The Deluxe Survival Kit Is Excellent for Being Prepared for a 72 Hour Emergency Situation

An emergency survival kit with the right amount of supplies for a seventy two hour time period is an excellent method of being prepared ahead of time. Hopefully you will never have to use any emergency supplies ever, but if in the case that an emergency did break out, you would be ready ahead of time and be able to increase your chances of survival. The most important of all supplies is fresh drinking water. This is not very arguable since the human body is automatically losing 3 quarts of water per day.

If your area provides a hot climate then the body loses even more than 3 quarts of water per day. The human body cannot sustain existence for more than an average of 3 days without water. Since the human body needs water on a daily basis and it cannot exist without hydration for more than 72 hours, at an absolute minimum there should be three days worth of emergency water packed in your survival pack. The next most important thing will depend on the situation you are involved in.

The supplies available should be well in stock packed in a back-pack ready to go. In the situation where you would need to escape or evacuate you will be ready in advance. Having all of the supplies necessary for a three day time period is great so whatever comes up you will be prepared ahead of time. The Deluxe survival kit is excellent for a 72 hour time period. It has all of the essential survival products necessary plus more. The food bars and the emergency water have a five year shelf life so you can keep them well in stock without worrying about spoilage. All of the necessary tools, first aid, temporary shelter, warming and emergency lighting products are all supplied in the Deluxe Survival Kit.

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Basic Preparedness for Seniors, and People Living With Disabilities

With the cold weather of winter gripping most of the United States, it is a reminder for the need for all of us, especially seniors, to be prepared. We consider that the need to be prepared ranges from a flu epidemic to an extended power outage to evacuation due to flooding or other natural events or emergencies. While we often think that these things happen to other people, or in other communities, not our own, there is no time to prepare like the present.

Much has been written on emergency preparedness, yet many of us procrastinate on following through with the suggestions. Seniors, people with disabilities, and parents of children with special needs have a few additional necessities to consider before emergencies occur. Taking time now to really think about what conditions an emergency will include can make the difference between the discomfort of surviving an emergency and catastrophe in the event of emergency. Here are a few recommendations for preparedness:

1) Copies of prescriptions should be made and it is important to try to have these scripts filled in advance so you do not run out. This also applies to medical supplies such as diabetes testing strips, insulin needles and oxygen. If your doctor tells you to get a flu shot, do so. It does not guarantee you will not get the flu, but it increases your chances of not getting it, or getting a lighter version of it. As a general practice, proactively wash your hands often, and avoid getting close to people who are known to be sick, whether they are coughing, sneezing or complaining of flu symptoms. Often sick people do not stay home.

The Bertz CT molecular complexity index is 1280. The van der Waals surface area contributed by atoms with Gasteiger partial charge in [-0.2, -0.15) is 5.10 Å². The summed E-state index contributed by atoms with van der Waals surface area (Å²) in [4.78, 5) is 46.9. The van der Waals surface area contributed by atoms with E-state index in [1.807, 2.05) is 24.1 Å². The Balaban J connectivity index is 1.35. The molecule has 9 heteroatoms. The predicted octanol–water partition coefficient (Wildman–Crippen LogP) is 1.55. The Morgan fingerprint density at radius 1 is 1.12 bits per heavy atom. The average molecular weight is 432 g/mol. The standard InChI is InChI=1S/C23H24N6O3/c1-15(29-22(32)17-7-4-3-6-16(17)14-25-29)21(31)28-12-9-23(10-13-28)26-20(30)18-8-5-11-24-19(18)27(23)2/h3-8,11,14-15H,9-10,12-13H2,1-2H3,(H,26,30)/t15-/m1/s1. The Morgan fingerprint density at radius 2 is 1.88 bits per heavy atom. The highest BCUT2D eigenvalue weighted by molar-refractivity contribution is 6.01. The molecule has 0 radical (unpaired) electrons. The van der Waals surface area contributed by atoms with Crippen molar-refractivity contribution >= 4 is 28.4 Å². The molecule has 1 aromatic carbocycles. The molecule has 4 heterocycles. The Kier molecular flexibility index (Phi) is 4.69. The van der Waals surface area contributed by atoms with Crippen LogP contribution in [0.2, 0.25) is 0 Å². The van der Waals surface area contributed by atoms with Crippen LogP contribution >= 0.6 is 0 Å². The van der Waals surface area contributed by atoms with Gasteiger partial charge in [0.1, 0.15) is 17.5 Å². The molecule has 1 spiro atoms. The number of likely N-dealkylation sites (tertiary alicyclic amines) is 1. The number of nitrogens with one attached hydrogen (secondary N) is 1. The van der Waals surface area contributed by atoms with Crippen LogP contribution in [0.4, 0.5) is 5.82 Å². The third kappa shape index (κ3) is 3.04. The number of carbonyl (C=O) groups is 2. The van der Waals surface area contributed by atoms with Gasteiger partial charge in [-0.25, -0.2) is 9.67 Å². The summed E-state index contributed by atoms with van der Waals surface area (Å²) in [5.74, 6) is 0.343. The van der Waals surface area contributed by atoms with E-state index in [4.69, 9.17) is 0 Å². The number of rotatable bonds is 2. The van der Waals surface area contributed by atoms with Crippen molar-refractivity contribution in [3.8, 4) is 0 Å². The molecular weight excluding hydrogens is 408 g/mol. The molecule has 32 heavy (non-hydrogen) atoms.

2) In the event that your power does go out, hypothermia may be a problem in the winter and for this reason, seniors or disabled persons should be checked on regularly during the emergency. If you use a CPAP machine, it will not work unless you have a back up battery or generator. Make sure the battery is charged and if using a generator, make sure to have fuel and only use it outside. Contact your electric company now and let them know your medical needs require electricity. To do so, you will need your doctor to fill out paperwork indicating your needs for electricity. This will put you in a priority group so if the power goes out, your medical condition will be taken into account giving you special consideration at the top of the list.

3) Good planning includes preparing for any situation. Devise a plan with family and friends in case of an emergency. Those with weakened immune systems are sensitive to extreme temperatures and if there is no heat or air conditioning, may need to leave their home and go to stay with relatives or even a hotel. Check with your county government or local Red Cross to see if there are shelters or centers open for situations like this. Transportation should be arranged, just in case. Adults should make sure they have copies of their bank statements, wills, insurance information as well as photo identification. For children, it is suggested to have a copy of their birth certificate, as well as, a small toy or stuffed animal to give comfort in a scary emergency situation.

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